As mentioned, the 4K display system looked to us to be most of the rage at the (filmmaking exclusive aspect of) CCW Expo. Shooting at quadruple the pixel rate as 1080P, 4K has been utilized for a few years as a direct shooting resolution, however display and editing facilities had yet to truly catch up. Now that they have, the peripherals associated with a numbers game approach to production has surely come out of its hiding place and is on full display as the new paradigm for media. With virtually every major manufacturer aggressively shopping their latest 4K displays, whether they be for on site, post production or leisure, the ultimate (and possibly forced) evolution from 24 fps aesthetics.
Our primary criticism of the 4K culture is that it can be said, with relative certainty, that 4K is nowhere near the end point for resolution based approaches to storytelling. As the digitization of creativity increases the creative aspect suffers in its need to keep up. Cameras, theaters, post production capabilities and all peripherals are now, more than ever, forced to stake their position within an imposed marketplace; if not define their own marketplace, regardless of actual necessity regarding a creative-based existence. In addition, the omnipotent powers of media conglomeration also yield detrimental results to the creative industry of which they have ultimately been built upon. Take sports broadcasting, for example. If ESPN wishes an exclusive 4K broadcast stream of its content, by the sheer power of their profits parent company Disney would be forced to adjust all industries under their umbrella to coincide. Therefore, Disney’s film department would have no choice but to utilize the market proven practicality of a numbers based broadcast template, disregarding their content creators (possible) creative visions outside said template. Granted, with time every impression changes and even those grounded in the most traditionalist of approaches will too, but this idea of promoting digital technologies as accessible to a consumer market (or, shifting the paradigm to low budget sympathetic) is simply an unsustainable (and pseudo-deceitful) model largely rooted in the fallacy of business development rather than any creative based context (of which the industry ultimately relies). Do we just take for granted a companies claim that every single year the latest resolution based systems will not require a complete overhaul of peripherals, thus yielding the accessibility argument irrelevant? Do we take the business worlds word that specific agreements are not reached behind the scenes, where peripheral object manufacturers solely innovate based on the market leaders innovation (if not in tandem with them). The private sector has never paid much mind to the actual affordability of its products, therefore a hyper evolutionary approach to technology, as well as its switch from generationally consistent workflow to pure number infatuation would ultimately serve as the death of originality replacing it with a template maintaining stranglehold and, worse yet, doing so in a disingenuous fashion.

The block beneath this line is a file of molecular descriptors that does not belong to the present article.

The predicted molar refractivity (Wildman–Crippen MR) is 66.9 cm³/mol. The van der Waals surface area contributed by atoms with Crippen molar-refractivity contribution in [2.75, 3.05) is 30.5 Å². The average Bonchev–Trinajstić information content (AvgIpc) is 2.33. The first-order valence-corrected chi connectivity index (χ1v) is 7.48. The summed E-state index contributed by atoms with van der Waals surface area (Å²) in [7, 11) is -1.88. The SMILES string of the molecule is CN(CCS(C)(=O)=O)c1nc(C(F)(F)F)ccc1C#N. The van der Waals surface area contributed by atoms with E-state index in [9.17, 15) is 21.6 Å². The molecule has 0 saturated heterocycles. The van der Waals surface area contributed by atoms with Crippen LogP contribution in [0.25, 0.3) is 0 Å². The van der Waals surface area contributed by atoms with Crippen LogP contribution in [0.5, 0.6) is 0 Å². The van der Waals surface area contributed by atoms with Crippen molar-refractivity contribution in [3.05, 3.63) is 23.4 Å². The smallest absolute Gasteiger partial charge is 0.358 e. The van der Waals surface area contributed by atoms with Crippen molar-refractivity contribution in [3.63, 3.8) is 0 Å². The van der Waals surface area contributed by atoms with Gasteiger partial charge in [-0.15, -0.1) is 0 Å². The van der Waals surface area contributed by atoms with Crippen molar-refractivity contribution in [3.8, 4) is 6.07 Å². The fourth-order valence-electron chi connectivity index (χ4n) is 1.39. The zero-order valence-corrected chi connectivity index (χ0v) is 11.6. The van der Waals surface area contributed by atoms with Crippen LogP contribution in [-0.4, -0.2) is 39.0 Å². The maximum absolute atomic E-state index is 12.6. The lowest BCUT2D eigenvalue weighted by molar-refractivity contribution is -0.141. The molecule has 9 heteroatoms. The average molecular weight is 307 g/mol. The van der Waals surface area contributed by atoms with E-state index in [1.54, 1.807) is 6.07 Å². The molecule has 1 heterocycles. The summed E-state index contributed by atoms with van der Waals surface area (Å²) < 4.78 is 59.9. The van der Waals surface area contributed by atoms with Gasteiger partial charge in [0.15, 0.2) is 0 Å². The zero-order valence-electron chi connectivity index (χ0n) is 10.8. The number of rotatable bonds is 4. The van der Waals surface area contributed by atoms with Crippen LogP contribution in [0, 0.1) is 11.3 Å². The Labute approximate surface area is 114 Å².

– Steve Rickinson